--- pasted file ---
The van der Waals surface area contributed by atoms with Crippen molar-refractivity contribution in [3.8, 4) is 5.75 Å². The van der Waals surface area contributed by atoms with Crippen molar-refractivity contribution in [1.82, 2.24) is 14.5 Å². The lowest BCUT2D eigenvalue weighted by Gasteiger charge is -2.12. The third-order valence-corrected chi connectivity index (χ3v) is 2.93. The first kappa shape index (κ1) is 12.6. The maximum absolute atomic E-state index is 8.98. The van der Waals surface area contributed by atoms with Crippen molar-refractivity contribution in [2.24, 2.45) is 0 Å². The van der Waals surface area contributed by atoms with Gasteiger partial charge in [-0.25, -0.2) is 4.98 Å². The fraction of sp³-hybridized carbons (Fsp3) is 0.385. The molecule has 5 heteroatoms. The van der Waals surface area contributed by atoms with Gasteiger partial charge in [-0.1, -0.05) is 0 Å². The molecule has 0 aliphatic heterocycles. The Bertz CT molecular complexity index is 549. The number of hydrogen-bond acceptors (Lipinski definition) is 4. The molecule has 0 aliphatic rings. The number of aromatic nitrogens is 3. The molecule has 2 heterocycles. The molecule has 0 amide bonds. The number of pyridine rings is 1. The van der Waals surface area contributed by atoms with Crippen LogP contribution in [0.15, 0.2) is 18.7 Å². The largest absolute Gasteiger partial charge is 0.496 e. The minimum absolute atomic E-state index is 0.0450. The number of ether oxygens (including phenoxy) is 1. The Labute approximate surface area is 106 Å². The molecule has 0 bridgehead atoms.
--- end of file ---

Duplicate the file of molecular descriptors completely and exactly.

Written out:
The van der Waals surface area contributed by atoms with Crippen molar-refractivity contribution in [3.8, 4) is 5.75 Å². The van der Waals surface area contributed by atoms with Crippen molar-refractivity contribution in [1.82, 2.24) is 14.5 Å². The lowest BCUT2D eigenvalue weighted by Gasteiger charge is -2.12. The third-order valence-corrected chi connectivity index (χ3v) is 2.93. The first kappa shape index (κ1) is 12.6. The maximum absolute atomic E-state index is 8.98. The van der Waals surface area contributed by atoms with Crippen molar-refractivity contribution in [2.24, 2.45) is 0 Å². The van der Waals surface area contributed by atoms with Gasteiger partial charge in [-0.25, -0.2) is 4.98 Å². The fraction of sp³-hybridized carbons (Fsp3) is 0.385. The molecule has 5 heteroatoms. The van der Waals surface area contributed by atoms with Gasteiger partial charge in [-0.1, -0.05) is 0 Å². The molecule has 0 aliphatic heterocycles. The Bertz CT molecular complexity index is 549. The number of hydrogen-bond acceptors (Lipinski definition) is 4. The molecule has 0 aliphatic rings. The number of aromatic nitrogens is 3. The molecule has 2 heterocycles. The molecule has 0 amide bonds. The number of pyridine rings is 1. The van der Waals surface area contributed by atoms with Crippen LogP contribution in [0.15, 0.2) is 18.7 Å². The largest absolute Gasteiger partial charge is 0.496 e. The minimum absolute atomic E-state index is 0.0450. The number of ether oxygens (including phenoxy) is 1. The Labute approximate surface area is 106 Å². The molecule has 0 bridgehead atoms.